The Evolution of Love (Paperback)
Finalist for the Lambda Literary award for lesbian fiction "She'd told herself, and her husband Tom, that she was coming to rescue Vicky. And she was. She would. She'd been rescuing her sister her entire life. But she'd never done anything remotely this extreme. She knew the region had been evacuated, and yet somehow hadn't pictured everyone literally gone. . .The stark, devastated landscape heightened all her senses, as if her fear made the colors deeper, the smells headier, the sounds crisper. She couldn't give in to the terror; if she did, it might never end. She had no choice but to finish what she'd begun." A devastating earthquake has just hit the San Francisco Bay Area, cutting off the outside world completely. When Lily decides to fly from Nebraska to California and make the treacherous journey into the Bay Area to find her sister, she knows she's headed for a disaster zone, but nothing prepares her for what she finds. Those who survived and didn't evacuate are making shelters, running meals programs, rigging their own technologies--and redefining the very meaning of community. Lily bands together with a couple of feral kids, a steadfast activist, and a bonobo researcher, among others, to forge a new life. A piercing, unforgettable story of hope in the face of crisis, The Evolution of Love asks what does it take for people to come together, what dangers must they fend off in their bid for survival, and what lengths will they go to rebuild home.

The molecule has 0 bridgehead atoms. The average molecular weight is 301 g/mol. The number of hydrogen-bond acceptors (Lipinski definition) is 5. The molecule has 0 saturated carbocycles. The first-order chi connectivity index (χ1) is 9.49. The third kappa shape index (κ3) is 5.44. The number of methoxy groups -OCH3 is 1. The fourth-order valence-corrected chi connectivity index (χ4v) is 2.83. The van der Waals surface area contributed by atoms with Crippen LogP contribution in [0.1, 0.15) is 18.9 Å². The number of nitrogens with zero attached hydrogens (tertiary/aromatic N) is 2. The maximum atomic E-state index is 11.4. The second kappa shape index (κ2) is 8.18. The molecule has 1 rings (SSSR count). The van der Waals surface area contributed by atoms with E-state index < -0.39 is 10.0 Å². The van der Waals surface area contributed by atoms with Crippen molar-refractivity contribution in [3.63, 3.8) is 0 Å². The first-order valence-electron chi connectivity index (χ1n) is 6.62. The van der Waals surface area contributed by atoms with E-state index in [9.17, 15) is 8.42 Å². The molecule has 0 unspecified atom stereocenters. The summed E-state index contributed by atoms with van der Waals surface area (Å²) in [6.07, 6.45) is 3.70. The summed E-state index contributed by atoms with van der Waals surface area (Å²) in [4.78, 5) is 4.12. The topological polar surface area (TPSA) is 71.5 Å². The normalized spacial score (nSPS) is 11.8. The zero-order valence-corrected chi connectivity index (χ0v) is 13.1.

Lucy Jane Bledsoe is the author of five previous novels, including A Thin Bright Line. Her fiction has won a California Arts Council Fellowship in Literature, an American Library Association Stonewall Award, the Arts & Letters Fiction Prize, a Pushcart nomination, a Yaddo Fellowship, and two National Science Foundation Artists & Writers Fellowships. She's been a six-time Lambda Literary Award finalist and a two-time Ferro-Grumley Award Finalist. Bledsoe lives in the Bay Area where she spends as much time as possible kayaking in the bay, as well as hiking and cycling in the hills.